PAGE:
Filing 6

MEMORANDUM OPINION. Signed by Judge Jose L. Linares on 7/28/2016. (nr, )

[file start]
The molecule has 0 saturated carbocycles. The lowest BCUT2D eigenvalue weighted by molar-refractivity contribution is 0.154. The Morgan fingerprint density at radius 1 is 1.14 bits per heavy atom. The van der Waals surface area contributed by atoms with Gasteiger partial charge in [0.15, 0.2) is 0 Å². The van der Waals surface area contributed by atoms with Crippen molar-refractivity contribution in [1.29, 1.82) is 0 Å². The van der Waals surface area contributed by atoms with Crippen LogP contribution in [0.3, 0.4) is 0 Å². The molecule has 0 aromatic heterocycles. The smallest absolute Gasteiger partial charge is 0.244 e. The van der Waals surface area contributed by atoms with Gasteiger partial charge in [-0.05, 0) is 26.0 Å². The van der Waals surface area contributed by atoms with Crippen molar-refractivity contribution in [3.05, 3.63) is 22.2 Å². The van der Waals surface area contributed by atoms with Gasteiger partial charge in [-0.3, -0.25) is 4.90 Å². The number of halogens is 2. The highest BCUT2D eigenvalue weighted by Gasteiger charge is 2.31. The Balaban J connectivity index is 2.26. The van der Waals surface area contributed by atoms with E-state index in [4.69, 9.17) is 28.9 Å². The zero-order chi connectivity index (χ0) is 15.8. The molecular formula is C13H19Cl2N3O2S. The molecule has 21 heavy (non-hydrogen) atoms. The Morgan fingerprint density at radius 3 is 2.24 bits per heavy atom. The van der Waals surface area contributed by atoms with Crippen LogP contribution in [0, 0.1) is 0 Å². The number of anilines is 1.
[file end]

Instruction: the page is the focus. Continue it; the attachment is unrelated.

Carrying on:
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UNITED STATES DISTRICT COURT DISTRICT OF NEW JERSEY ALPHONSO B. BROWN, JR., Civil Action No. 16-2119 (JLL) Plaintiff, v. MEMORANDUM OPINION ELIZABETH CITY POLICE DEPARTMENT, et al., Defendants. LINARES, District Judge: 1. On or about April 13, 2016, Plaintiff, Alphonso Brown, Jr., who is also known as Tyrone Fitzgerald, filed in this Court a complaint in which he sought to bring various civil rights claims against members of the Elizabeth Police Department based on his numerous run-ins with the police over the last thirty years. (ECF No. 1). Essentially, Plaintiff sought to bring claims for false arrest, false imprisonment, malicious prosecution, and selective enforcement against the police. (Id.). 2. On April 21, 2016, this Court entered an order and opinion screening Plaintiffs complaint and dismissing his various claims as either time barred or barred by the Heck doctrine, see Heck v. Humphrey, 512 U. S. 477, 489-90 (1994) (holding that where success on a § 1983 claim would necessarily imply the invalidity of one’s conviction, such as in a malicious prosecution claim, that claim is barred and does not accrue until such time as the underlying conviction has been overturned). (ECF Nos. 2-3). Because Plaintiff is acting pro se, this Court gave him thirty days within which to file an amended complaint in which he addressed the deficiencies raised in this Court’s prior opinion. (ECF No. 3). 1 3. On or about May 16, 2016, Plaintiff filed an amended complaint. (ECF No. 4). In his amended complaint, Petitioner attempts to state claims under 42 U.S.C. § 1983 against James Malone, a police officer employed by the Elizabeth Police Department. (Id. at 2). In his amended complaint, Plaintiff states only that Malone has subjected him to “Harrasment, Planting Evidence and Racial Profiling” with the help of an Officer Pinho, and that Malone violated Plaintiffs Fourteenth Amendment rights by “falsifying Reports and Cha[r]ges, Harassment, Planting Evidence and Racial Profiling.” (Id.). Plaintiff further states that Malone “initiated a criminal proceeding[J against [Plaintiff], which resulted in.. Plaintiff being convicted and . incarcerated, the defendant(s) actions were malicious and without probable cause.” (Id. at 3). Petitioner therefore requests money damages, the expunging of his criminal record, and his “immediate release from prison.” (Id.). In addition to these allegations, Plaintiff attaches to his amended complaint a photocopy of his original complaint. (Id. at 5-11). 4. Because Plaintiff has previously been granted informapauperis status, because Plaintiff is a state prisoner, and because Plaintiff has filed an amended complaint, this Court is required to screen Plaintiffs amended complaint pursuant to 2$ U.S.C. § 1915(e)(2)(B) and 191 5A. Pursuant to the statutes, this Court must sua sponte dismiss any claim that is frivolous, is malicious, fails to state a claim upon which relief may be granted, or seeks monetary relief from a defendant who is immune from such relief. kL “The legal standard for dismissing a complaint for failure to state a claim pursuant to 2$ U.S.C. § 1915(e)(2)(B)(ii) is the same as that for dismissing a complaint pursuant to Federal Rule of Civil Procedure 1 2(b)(6).” Schreane v. Seana, 506 F. App’x 120, 122 (3d Cir. 2012) (citing Allah v. Seiverling, 229 f.3d 220, 223 (3d Cir. 2000)); Mitchell v. Beard, 492 F. App’x 230, 232 (3d Cir. 2012) (discussing 28 U.S.C. 2 § 1997e(c)(1)); Courteau v. United States, 287 F. App’x 159, 162 (3d Cir. 200$) (discussing 2$ U.S.C. § 1915A(b)). 5. According to the Supreme Court’s decision in Ashcroft v. Iqbal, “a pleading that offers ‘labels or conclusions’ or ‘a formulaic recitation of the elements of a cause of action will not do.” 556 U.S. 662, 678 (2009) (quoting Bell Atlantic Corp. v. Twombly, 550 U.S. 544, 555 (2007)). To survive sua sponte screening for failure to state a claim, the complaint must allege “sufficient factual matter” to show that the claim is facially plausible. Fowler v. UPMS Shadyside, 57$ F.3d 203, 210 (3d Cir. 2009) (citation omitted). “A claim has facial plausibility when the plaintiff pleads factual content that allows the court to draw the reasonable inference that the defendant is liable for the misconduct alleged.” fair Wind Sailing, Inc. v. Dempster, 764 F.3d 303, 308 n.3 (3d Cir. 2014) (quoting Iqbal, 556 U.S. at 67$). Moreover, whilepro se pleadings are liberally construed, ‘pro se litigants still must allege sufficient facts in their complaints to support a claim.” Mala v. Crown Bay Marina, Inc., 704 F.3d 239, 245 (3d Cir. 2013) (citation omitted) (emphasis added). 6. To the extent that Plaintiffs attachment of his prior complaint to the amended complaint was intended to re-raise all of the claims this Court dismissed in its previous order, Plaintiff has failed in any way to address the deficiencies that required the dismissal of those claims in the first place. As such, those claims are again dismissed for the reasons expressed in this Court’s original screening opinion. (ECF No. 2). 7. As for his “new” allegations, Plaintiff provides no more than conclusory allegations that Officers Malone and Pinho falsely arrested him and racially profiled him. These conclusory allegations are insufficient to plead a claim for false arrest or for selective enforcement. See Hill v. City oJScranton, 411 F.3d 118, 125 (3d Cir. 2005) (selective enforcement requires that a 3 Plaintiff plead facts which would establish that he was subject to enforcement where other similarly situated individuals were not was based on impermissible standard “such as race, or religion, or some other arbitrary factor,. . . or to prevent the exercise of a fundamental right”); Grornan v. Twp. ofManalapan, 47 F.3d 628, 636 (3d Cir. 1995) (false arrest/imprisonment requires a plaintiff to plead facts showing that he was arrested and incarcerated without probable cause). While that alone would be sufficient to require the dismissal of these claims, the Court notes that these conclusory allegations in no way address the two issues this Court raised regarding Plaintiffs false arrest and selective enforcement claims in its prior opinion — that those claims are either time barred as the most recent interaction with the officers occurred in July 2012, some four years ago, or are barred by the Heck doctrine as Plaintiff admits he was convicted of a crime stemming from that event and has not had his conviction overturned. See Patyrakv. Apgar, 511 F. App’x 193, 195 (3d Cir. 2013) two year statute of limitations); Wallace i’. ( 1983 claims in New Jersey subject to Kato, 549 U.S. 384, 389-90, 397 (2007) (claims for false arrest accrue when the Plaintiff is held over pursuant to legal process); Dique v. New Jersey State Police, 603 F.3d 181, 185-88 (3d Cir. 2010) (selective enforcement claims are subject to the Heck bar as success on a selective enforcement claim implies the invalidity of a plaintiffs conviction); Gibson v. Superintendent ofNi Dep ‘t ofLaw and Pub. Safety, 411 F.3d 427, 440- 41 (3d Cir. 2005) (citing United States v. Berrigan, 422 F.2d 171, 174 (3d Cir. 1973)), overruling on other grounds recognized, Diqtte, 603 F.3d at 185-88. Thus, as explained to Plaintiff in this Court’s prior opinion, Plaintiffs false arrest/imprisonment claims are clearly time barred, and his selective enforcement claims are either time barred or are Heck barred and have not yet accrued as Plaintiff has not overturned his underlying conviction. (See ECF No. 2 at 5-13). 4 8. To the extent that Plaintiff wished to re-raise his malicious prosecution claims against Malone and Pinho in his amended complaint, Plaintiff has pled no more than conclusory allegations as to the elements of a malicious prosecution claim. See Halsey v. Ffeffer, 750 F.3d 273, 296-97 (3d Cir. 2014) (malicious prosecution requires that a plaintiff plead facts showing that the defendant initiated a criminal proceeding, which terminated in the plaintiffs favor, that the proceeding was initiated without probable cause, that defendant acted maliciously or for a purpose other than bringing the plaintiff to justice, and that the plaintiff suffered a deprivation of liberty as a result). Indeed, as to one element, favorable termination, Plaintiff has directly pled that he does not meet the requirements of a malicious prosecution claim in so much as he was convicted and has not had that conviction overturned. (ECF No. 4 at 3). Thus, Plaintiff has failed to plead a claim for malicious prosecution even were his allegations not simply conclusory, and in any event is barred from bringing his malicious prosecution claim until such time as he has had his conviction overturned. Halsey, 750 F.3d t 296-97; Heck, 512 U.S. at 48990. Thus, Plaintiffs malicious prosecution claim must again be dismissed without prejudice. 9. Finally, the Court notes that Plaintiff seeks an immediate release from prison and to have his prior convictions overturned and his record expunged. Plaintiff cannot seek such relief by way of a § 1983 complaint, and could only receive such relief through a petition for a writ of habeas corpus. See Wilkinson v. Dotson, 544 U.S. 74, 78-82 (2005). Thus, Plaintiffs non-false arrest/imprisonment claims would need to be dismissed for that reason as well. 5 10. Thus, for the reasons previously explained in this Court’s prior opinion, and for the reasons expressed herein, Plaintiffs claims are either time barred or Heck barred, and Plaintiffs amended complaint otherwise fails to state a claim for relief, and this Court will therefore dismiss Plaintiffs amended complaint without prejudice in its entirety. An appropriate order follows. Dated: Julyg, 2016 ,H/ Josc. 3Jhited States District Judge 6